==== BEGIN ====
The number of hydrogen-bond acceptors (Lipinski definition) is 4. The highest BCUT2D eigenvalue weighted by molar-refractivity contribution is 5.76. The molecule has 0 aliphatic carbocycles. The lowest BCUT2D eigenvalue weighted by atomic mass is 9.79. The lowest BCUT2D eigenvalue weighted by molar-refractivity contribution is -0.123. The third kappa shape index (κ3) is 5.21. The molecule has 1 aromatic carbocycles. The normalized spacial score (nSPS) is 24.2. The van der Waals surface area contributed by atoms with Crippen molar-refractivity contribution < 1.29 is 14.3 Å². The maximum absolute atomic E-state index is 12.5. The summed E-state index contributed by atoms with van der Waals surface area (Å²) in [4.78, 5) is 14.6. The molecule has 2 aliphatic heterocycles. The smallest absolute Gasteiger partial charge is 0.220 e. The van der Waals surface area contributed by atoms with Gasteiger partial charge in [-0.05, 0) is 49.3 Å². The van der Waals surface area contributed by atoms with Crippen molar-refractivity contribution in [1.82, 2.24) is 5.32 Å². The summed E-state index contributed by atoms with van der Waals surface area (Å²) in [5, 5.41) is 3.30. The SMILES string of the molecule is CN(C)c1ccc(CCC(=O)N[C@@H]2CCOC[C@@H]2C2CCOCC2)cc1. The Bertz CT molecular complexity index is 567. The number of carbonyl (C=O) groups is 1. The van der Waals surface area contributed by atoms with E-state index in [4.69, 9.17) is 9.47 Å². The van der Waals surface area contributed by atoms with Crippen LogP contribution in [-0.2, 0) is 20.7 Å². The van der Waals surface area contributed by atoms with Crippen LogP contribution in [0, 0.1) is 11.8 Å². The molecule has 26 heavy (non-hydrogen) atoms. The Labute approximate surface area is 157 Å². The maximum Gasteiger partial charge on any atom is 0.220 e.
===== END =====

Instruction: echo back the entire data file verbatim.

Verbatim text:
The number of hydrogen-bond acceptors (Lipinski definition) is 4. The highest BCUT2D eigenvalue weighted by molar-refractivity contribution is 5.76. The molecule has 0 aliphatic carbocycles. The lowest BCUT2D eigenvalue weighted by atomic mass is 9.79. The lowest BCUT2D eigenvalue weighted by molar-refractivity contribution is -0.123. The third kappa shape index (κ3) is 5.21. The molecule has 1 aromatic carbocycles. The normalized spacial score (nSPS) is 24.2. The van der Waals surface area contributed by atoms with Crippen molar-refractivity contribution < 1.29 is 14.3 Å². The maximum absolute atomic E-state index is 12.5. The summed E-state index contributed by atoms with van der Waals surface area (Å²) in [4.78, 5) is 14.6. The molecule has 2 aliphatic heterocycles. The smallest absolute Gasteiger partial charge is 0.220 e. The van der Waals surface area contributed by atoms with Gasteiger partial charge in [-0.05, 0) is 49.3 Å². The van der Waals surface area contributed by atoms with Crippen molar-refractivity contribution in [1.82, 2.24) is 5.32 Å². The summed E-state index contributed by atoms with van der Waals surface area (Å²) in [5, 5.41) is 3.30. The SMILES string of the molecule is CN(C)c1ccc(CCC(=O)N[C@@H]2CCOC[C@@H]2C2CCOCC2)cc1. The Bertz CT molecular complexity index is 567. The number of carbonyl (C=O) groups is 1. The van der Waals surface area contributed by atoms with E-state index in [4.69, 9.17) is 9.47 Å². The van der Waals surface area contributed by atoms with Crippen LogP contribution in [-0.2, 0) is 20.7 Å². The van der Waals surface area contributed by atoms with Crippen LogP contribution in [0, 0.1) is 11.8 Å². The molecule has 26 heavy (non-hydrogen) atoms. The Labute approximate surface area is 157 Å². The maximum Gasteiger partial charge on any atom is 0.220 e.